Vendee Globe Drama
Four skippers are out of the running six days into this race around the world.
On Saturday, November 10, 20 boats crossed the line in Les Sables d'Olonne, France, at the start of the 2012-2013 Vendee Globe. The event, held every four years, has been dubbed "the world's toughest race." And for good reason. The solo, non-stop race first heads south from France, goes below the major capes—the Cape of Good Hope, Cape Leeuwin, and Cape Horn—and then heads back up the Atlantic to France. Typically, at least half of the skippers are forced to retire early, and this year is proving no different.
Marc Guillemot, aboard Safran, had to turn around the first evening of the race after the boat lost its keel. At a press conference upon his arrival back in Les Sables d'Olonne, Guillemot said, "The keel had done between 23,000 and 25,00 miles. We trained with it before the last Transat Jacques Vabre in 2011, we did the B2B, went around the British Isles, and then four or five thousand miles in conditions which were not always easy. So, given that all it had been through, I left with confidence and no competitor would consider leaving without a lot of confidence in your keel."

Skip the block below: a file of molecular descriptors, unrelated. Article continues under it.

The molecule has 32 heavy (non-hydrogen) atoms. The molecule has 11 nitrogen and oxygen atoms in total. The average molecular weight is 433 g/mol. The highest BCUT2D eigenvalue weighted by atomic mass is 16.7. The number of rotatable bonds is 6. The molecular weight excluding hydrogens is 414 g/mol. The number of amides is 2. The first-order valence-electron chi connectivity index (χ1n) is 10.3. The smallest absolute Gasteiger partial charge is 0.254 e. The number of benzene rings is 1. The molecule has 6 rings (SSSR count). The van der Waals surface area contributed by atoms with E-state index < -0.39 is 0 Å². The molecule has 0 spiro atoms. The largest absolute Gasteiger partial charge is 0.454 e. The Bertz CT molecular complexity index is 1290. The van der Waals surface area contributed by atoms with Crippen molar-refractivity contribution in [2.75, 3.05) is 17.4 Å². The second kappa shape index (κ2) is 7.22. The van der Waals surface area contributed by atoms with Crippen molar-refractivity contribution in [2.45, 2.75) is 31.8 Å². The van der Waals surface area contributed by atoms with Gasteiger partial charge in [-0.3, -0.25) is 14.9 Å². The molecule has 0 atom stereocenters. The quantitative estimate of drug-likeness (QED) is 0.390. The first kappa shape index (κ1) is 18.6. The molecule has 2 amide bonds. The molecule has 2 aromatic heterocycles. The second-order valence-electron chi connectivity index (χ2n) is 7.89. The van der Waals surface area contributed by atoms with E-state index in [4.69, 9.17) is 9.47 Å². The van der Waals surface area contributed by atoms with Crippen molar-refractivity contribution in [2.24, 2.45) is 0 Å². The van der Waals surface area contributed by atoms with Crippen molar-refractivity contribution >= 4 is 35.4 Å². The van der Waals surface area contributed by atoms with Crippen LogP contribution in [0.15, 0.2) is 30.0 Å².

After a terrifying collision with a fishing trawler, Kito de Pavant sailing Groupe Bel was also forced to retire. Fortunately, he was not hurt and was able to make it in to port in Cascais, Portugal, with the boat still in one piece and the skipper safe and sound.
On day five, Saveol skipper Sam Davies, who came in 4th place in the 2008-2009 Vendee Globe and is the only woman competing in this edition of the race, was sailing in 25 to 30 knots, with gusts up to 40 when her boat was dismasted. "I was getting ready to put my foul-weather gear on as the squall was just finishing and the wind was dropping," Davies recalls. "The boat jumped off the top of the top of a wave, and that’s when I had the impact, and then the boat came upright, and suddenly there is no more wind in your rigging."
Another collision with a fishing boat on Wednesday morning forced Bureau Vallee captain Louis Burton to head back to the start line. He had hoped to repair the boat and start the race again, but conditions were such that he had to divert to La Coruna, Spain, and abandon the race.
Currently, Acciona 100% EcoPowered skipper Javier Sanso is heading toward the lee of Canary Islands to retrieve the main halyard. "Today has been pretty entertaining preparing all the material to go up the mast tomorrow in the shelter of the Canary Islands," Sanso explained. "I just need some sheltered water without waves for a few hours and I think I'll be back again 100 percent. I've been able to sleep a full 2 hours—a real luxury!"
The current leaders are Armel Le Cleac'h aboard Banque Populaire, Francois Gabart on MACIF, and Bernard Stamm, aboard Cheminees Poujoulat, but there are many, many miles to go. Check out the Vendee Globe website for news updates and race tracker.